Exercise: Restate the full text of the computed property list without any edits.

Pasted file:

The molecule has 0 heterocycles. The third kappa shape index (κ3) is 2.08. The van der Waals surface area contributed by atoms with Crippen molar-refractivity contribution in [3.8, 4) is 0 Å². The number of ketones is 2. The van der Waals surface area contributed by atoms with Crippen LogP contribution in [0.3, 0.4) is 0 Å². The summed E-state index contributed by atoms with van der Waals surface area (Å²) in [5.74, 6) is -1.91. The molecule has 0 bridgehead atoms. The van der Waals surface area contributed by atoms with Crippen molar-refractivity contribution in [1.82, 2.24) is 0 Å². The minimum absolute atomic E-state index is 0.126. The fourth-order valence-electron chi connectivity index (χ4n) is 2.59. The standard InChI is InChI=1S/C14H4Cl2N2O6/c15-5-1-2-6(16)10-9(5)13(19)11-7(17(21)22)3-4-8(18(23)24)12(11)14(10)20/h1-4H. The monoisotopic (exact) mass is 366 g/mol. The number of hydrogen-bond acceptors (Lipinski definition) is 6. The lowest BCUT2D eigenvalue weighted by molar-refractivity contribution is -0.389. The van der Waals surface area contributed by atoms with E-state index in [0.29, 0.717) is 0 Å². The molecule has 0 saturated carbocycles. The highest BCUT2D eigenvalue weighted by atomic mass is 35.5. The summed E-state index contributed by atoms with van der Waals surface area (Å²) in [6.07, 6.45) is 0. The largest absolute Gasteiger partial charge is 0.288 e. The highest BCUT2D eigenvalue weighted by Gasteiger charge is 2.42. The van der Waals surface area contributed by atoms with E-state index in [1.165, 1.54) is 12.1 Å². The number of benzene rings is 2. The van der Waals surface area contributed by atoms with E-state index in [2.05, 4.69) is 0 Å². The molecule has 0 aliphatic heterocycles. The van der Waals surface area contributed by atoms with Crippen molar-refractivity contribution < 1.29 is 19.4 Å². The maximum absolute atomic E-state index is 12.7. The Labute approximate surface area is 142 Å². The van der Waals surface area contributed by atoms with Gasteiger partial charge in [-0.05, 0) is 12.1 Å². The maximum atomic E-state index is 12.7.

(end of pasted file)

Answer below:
The molecule has 0 heterocycles. The third kappa shape index (κ3) is 2.08. The van der Waals surface area contributed by atoms with Crippen molar-refractivity contribution in [3.8, 4) is 0 Å². The number of ketones is 2. The van der Waals surface area contributed by atoms with Crippen LogP contribution in [0.3, 0.4) is 0 Å². The summed E-state index contributed by atoms with van der Waals surface area (Å²) in [5.74, 6) is -1.91. The molecule has 0 bridgehead atoms. The van der Waals surface area contributed by atoms with Crippen molar-refractivity contribution in [1.82, 2.24) is 0 Å². The minimum absolute atomic E-state index is 0.126. The fourth-order valence-electron chi connectivity index (χ4n) is 2.59. The standard InChI is InChI=1S/C14H4Cl2N2O6/c15-5-1-2-6(16)10-9(5)13(19)11-7(17(21)22)3-4-8(18(23)24)12(11)14(10)20/h1-4H. The monoisotopic (exact) mass is 366 g/mol. The number of hydrogen-bond acceptors (Lipinski definition) is 6. The lowest BCUT2D eigenvalue weighted by molar-refractivity contribution is -0.389. The van der Waals surface area contributed by atoms with E-state index in [0.29, 0.717) is 0 Å². The molecule has 0 saturated carbocycles. The highest BCUT2D eigenvalue weighted by atomic mass is 35.5. The summed E-state index contributed by atoms with van der Waals surface area (Å²) in [6.07, 6.45) is 0. The largest absolute Gasteiger partial charge is 0.288 e. The highest BCUT2D eigenvalue weighted by Gasteiger charge is 2.42. The van der Waals surface area contributed by atoms with E-state index in [1.165, 1.54) is 12.1 Å². The number of benzene rings is 2. The van der Waals surface area contributed by atoms with E-state index in [2.05, 4.69) is 0 Å². The molecule has 0 aliphatic heterocycles. The van der Waals surface area contributed by atoms with Crippen molar-refractivity contribution < 1.29 is 19.4 Å². The maximum absolute atomic E-state index is 12.7. The Labute approximate surface area is 142 Å². The van der Waals surface area contributed by atoms with Gasteiger partial charge in [-0.05, 0) is 12.1 Å². The maximum atomic E-state index is 12.7.